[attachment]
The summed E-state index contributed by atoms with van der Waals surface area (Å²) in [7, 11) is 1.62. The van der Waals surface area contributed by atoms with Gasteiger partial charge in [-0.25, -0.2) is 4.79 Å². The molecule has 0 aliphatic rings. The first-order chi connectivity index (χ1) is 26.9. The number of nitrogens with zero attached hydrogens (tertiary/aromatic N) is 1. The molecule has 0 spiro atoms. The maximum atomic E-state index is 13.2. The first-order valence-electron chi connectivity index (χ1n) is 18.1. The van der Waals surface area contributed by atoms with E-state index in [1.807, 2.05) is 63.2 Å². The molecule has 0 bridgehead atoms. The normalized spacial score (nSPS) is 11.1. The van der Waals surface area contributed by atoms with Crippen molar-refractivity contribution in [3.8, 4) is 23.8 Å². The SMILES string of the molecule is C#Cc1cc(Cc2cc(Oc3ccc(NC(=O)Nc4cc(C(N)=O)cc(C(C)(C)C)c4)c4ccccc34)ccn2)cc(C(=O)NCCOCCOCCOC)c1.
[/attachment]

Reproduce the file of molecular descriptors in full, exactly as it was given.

The summed E-state index contributed by atoms with van der Waals surface area (Å²) in [7, 11) is 1.62. The van der Waals surface area contributed by atoms with Gasteiger partial charge in [-0.25, -0.2) is 4.79 Å². The molecule has 0 aliphatic rings. The first-order chi connectivity index (χ1) is 26.9. The number of nitrogens with zero attached hydrogens (tertiary/aromatic N) is 1. The molecule has 0 spiro atoms. The maximum atomic E-state index is 13.2. The first-order valence-electron chi connectivity index (χ1n) is 18.1. The van der Waals surface area contributed by atoms with E-state index in [1.807, 2.05) is 63.2 Å². The molecule has 0 bridgehead atoms. The normalized spacial score (nSPS) is 11.1. The van der Waals surface area contributed by atoms with Crippen molar-refractivity contribution in [3.8, 4) is 23.8 Å². The SMILES string of the molecule is C#Cc1cc(Cc2cc(Oc3ccc(NC(=O)Nc4cc(C(N)=O)cc(C(C)(C)C)c4)c4ccccc34)ccn2)cc(C(=O)NCCOCCOCCOC)c1.